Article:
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Record number of complaints show complexities of children’s lives

Ombudsman for Children’s Office dealt with 1,639 complaints in 2015 across education, health, justice, housing and more

The Ombudsman for Children, Dr Niall Muldoon, today (Wednesday) published his Annual Report for 2015 outlining the impact the office has had in dealing with 1,639 complaints made by, or on behalf of children, across every sector. The report also details the work done to promote children’s rights and to ensure that the voice of the child is represented in Government legislation.

“2015 was another record year for the Ombudsman for Children’s Office (OCO), with an 8% increase in the number of complaints received and successful interaction with 850 children and young people. The range of issues dealt with by the OCO emphasises that children’s lives cannot be compartmentalised, that problems can be complicated and that cooperation between all departments is vital to solve problems.

“The work of the OCO in 2015 showed that there is still a long way to go in ensuring that children’s rights in Ireland are fully implemented, and that a significant change is still needed at a Government level to promote a child centred approach in all departments.

“This was especially evident in ‘A Word from the Wise1, a report generated by the OCO for the UNCRC2 which spoke directly to children and young people about their experiences. One 16-year-old boy with an acquired brain injury expressed his frustration when he said ‘I can’t believe the struggle mammy needed to go to just to get the services I needed put in place’.

“Once again education, at 45%, was the subject of the largest number of complaints received by the OCO in 2015. We examined complaints across a wide range of areas of education affecting children, but the majority specifically related to schools.

“It is my view that the autonomy afforded to Irish schools means that the Government has not been able to exercise the necessary responsibility and oversightIt is time to recalibrate the balance between the autonomy of schools and the oversight by Government to advance and protect children’s rights within the education system.

“In 2015, 25% of complaints received by the OCO related to Family Support, Care and Protection, making it the second highest category. The management of child protection concerns were the most regularly raised issues.

“In dealing with these complaints we experienced repeated and significant delays by TUSLA, the Child and Family Agency. We raised this issue with TUSLA and intend to monitor it closely, as it is unfair to children and others that come to us with their complaint.

“The health sector was the subject of 14% of our complaints in 2015, up from 11% in 2014. We received complaints about waiting lists for services including hospital procedures, mental health services, speech and language therapy, and psychology.  Many parents also highlighted the challenges of obtaining services for their children, especially children with disabilities.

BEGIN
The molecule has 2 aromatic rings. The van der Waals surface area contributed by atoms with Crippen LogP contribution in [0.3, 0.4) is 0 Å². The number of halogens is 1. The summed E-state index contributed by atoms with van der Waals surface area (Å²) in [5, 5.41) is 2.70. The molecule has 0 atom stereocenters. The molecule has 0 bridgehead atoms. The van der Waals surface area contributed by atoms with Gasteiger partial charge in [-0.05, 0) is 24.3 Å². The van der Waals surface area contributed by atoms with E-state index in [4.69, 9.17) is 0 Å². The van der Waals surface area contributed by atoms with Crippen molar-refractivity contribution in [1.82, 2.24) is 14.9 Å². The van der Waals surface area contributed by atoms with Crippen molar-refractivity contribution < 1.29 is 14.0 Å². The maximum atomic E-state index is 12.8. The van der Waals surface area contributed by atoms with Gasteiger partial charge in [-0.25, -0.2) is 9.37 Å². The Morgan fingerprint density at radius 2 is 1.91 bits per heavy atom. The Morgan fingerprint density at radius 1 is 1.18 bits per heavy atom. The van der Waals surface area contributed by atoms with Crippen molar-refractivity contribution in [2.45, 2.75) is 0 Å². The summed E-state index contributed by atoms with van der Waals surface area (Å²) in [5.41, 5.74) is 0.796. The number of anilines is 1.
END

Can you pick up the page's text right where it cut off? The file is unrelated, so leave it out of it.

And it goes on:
“It has been a longstanding position of the OCO that all children, including those in the Direct Provision system, should have access to the Ombudsman for Children’s Office. In 2015 an Oireachtas working group on Protection Processes agreed with our view and recommended that the remit of the OCO be extended. This still has not taken place.

“At the end of 2015 Oberstown Children Detention Campus was still not fully operational. In light of recent events at Oberstown, I remain deeply concerned about the impact this is having on the young people in Oberstown, as well as the knock-on effect on the 17 year olds still being detained at Wheatfield Prison.

“Children’s rights in Ireland is an unfinished project. I will continue with my team to liaise with all departments and public organisations, to work towards an Ireland where all children and young people are actively heard and respected, so that they can experience safe, fulfilling and happy everyday lives.”



Aoife Carragher
Ombudsman for Children’s Office
087 148 4173/ 01 865 6800

Notes to Editor

  • Read the Annual Report 2015 in full here.
  • The Ombudsman for Children’s Office is an independent statutory body with an overall mandate to promote the rights and welfare of children under the age of 18 living in Ireland.
  • The Ombudsman for Children’s Office’s work to promote children’s rights includes supporting children and young people, to find out about children’s rights and how those rights can be respected, protected and realised.
  • The Ombudsman for Children’s Office also advises Government and others to help make sure laws and plans affecting children and young people respect children’s rights.
  • Among the Ombudsman for Children’s core statutory functions is the independent and impartial investigation of complaints made by, or on behalf of, children in relation to public bodies, as well as organisations providing services on behalf of the State.
  1. A Word from the Wise is a collection of real life stories told by children themselves in their own words. The Ombudsman for Children’s Office presented these stories to the UNCRC in 2015.
  2. United Nations Convention on the Rights of the Child. The United Nations General Assembly adopted the Convention on the Rights of the Child in 1989 in recognition of the specific rights and vulnerabilities of children and to promote greater protection of children around the world. Ireland ratified the Convention in 1992.